Sacramento, Calif. • The Kings’ massive loss to the Jazz early in the week sparked an inquisition. Sacramento, which saw itself as a playoff team, couldn’t realistically make that claim after an 0-5 start that somehow looked even worse than that.
So what happened in their next matchup?
The exact opposite. Instead of a blowout win that was over even before the game really started, the Jazz trailed nearly the whole way, but in a tight contest throughout. Eventually, the Kings pulled it out in the end, 102-101.
How do you explain the turnaround?
“We’re in the same boat. we’ve added eight new guys, they’ve added quality veterans,” Jazz coach Quin Snyder said. “It takes time for a team to come together.”
It was an uncharacteristic rebounding night for Utah. The Jazz came in to Friday’s game as the league’s best defensive rebounding team, but completely forgot how to do that against Sacramento. Several times, the Kings just snuck in for second chances they shouldn’t have gotten, second chances they usually converted. In the end, it was 11 offensive rebounds for 13 second-chance points for the Kings.
That included the defining play of the night: Harrison Barnes flew in to the glass off a Nemanja Bjelica miss, while the Jazz missed the box out. With three seconds left, his putback put the Kings up 1.
The beginning of the game was a mess, as the turnover bug again bit the Jazz. The team had seven turnovers early, including some sloppy dribbling and traveling calls. Notable was that the Jazz weren’t getting the turnovers on bad passes, because there wasn’t much passing going on. It was an uncharacteristic show of “my turn, your turn”, from Donovan Mitchell to Rudy Gobert on down the roster early.
But while they got down by as much as 12, the Jazz came back, led by perhaps the Jazz’s most talented lineup of Bojan Bogdanovic, Mike Conley, Mitchell, Gobert and Joe Ingles — a lineup some fans have started to call the BoCoDoGoJo Show, thanks to their somewhat assonant names. By halftime, the Kings’ lead was just 3.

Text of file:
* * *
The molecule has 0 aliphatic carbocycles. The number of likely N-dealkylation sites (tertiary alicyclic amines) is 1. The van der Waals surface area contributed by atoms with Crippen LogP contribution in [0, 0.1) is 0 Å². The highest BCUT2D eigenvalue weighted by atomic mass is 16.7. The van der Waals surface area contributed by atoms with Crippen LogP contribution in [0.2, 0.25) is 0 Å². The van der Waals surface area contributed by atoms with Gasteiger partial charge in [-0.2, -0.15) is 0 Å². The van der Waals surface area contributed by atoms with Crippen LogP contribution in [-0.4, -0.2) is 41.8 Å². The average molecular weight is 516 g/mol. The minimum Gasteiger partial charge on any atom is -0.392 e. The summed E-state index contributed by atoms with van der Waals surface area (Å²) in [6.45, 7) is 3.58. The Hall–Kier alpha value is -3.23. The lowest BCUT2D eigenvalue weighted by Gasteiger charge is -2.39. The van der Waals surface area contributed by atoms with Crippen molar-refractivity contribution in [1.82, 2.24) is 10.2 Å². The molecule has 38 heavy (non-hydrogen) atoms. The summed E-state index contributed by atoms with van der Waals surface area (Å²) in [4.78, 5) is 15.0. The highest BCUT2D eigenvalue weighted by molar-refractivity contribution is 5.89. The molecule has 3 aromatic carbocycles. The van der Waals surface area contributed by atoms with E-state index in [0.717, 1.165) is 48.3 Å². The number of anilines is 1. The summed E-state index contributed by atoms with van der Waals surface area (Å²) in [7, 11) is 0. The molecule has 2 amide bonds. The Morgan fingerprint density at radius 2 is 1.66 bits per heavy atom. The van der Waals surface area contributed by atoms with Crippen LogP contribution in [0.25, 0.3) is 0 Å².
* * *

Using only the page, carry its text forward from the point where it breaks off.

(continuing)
The third quarter was back-and-forth, with the Kings getting an eight-point lead, then the Jazz came back. The highlight of the night may have been a lowlight; with a wide-open lane in front of him after some iffy Jazz perimeter defense, De’Aaron Fox missed a one handed dunk, sending the ball clattering hard off the rim all the way to backcourt. The Kings missed the ensuing shot, and then Conley went down on the other end and hit a three.
Or perhaps the highlight was a Snyder technical. After two calls he felt were missed in transition — and he was probably right — Snyder exploded, storming out onto the court and giving each official a hefty piece of his mind.
The fourth quarter looked at first like it was going to be a Kings runaway, but Sacramento’s offense stagnated to one-on-one play down the stretch. Thanks to their defense, the Jazz gave themselves a chance to win the game.
And they had the lead late: Mitchell hit a layup with 11 seconds to give the Jazz the lead. That’s when Barnes’ game-winning play turned the game on its head. Mitchell had one more look with three seconds left, but missed it short. Replays showed that Mitchell’s shot was late and wouldn’t have counted had it gone in.
The Jazz’s defensive streak of keeping teams to under 100 points also came to an end, and while Utah got stops down the stretch to give itself a chance, Barnes’ last play was enough for the Kings to maintain their lead.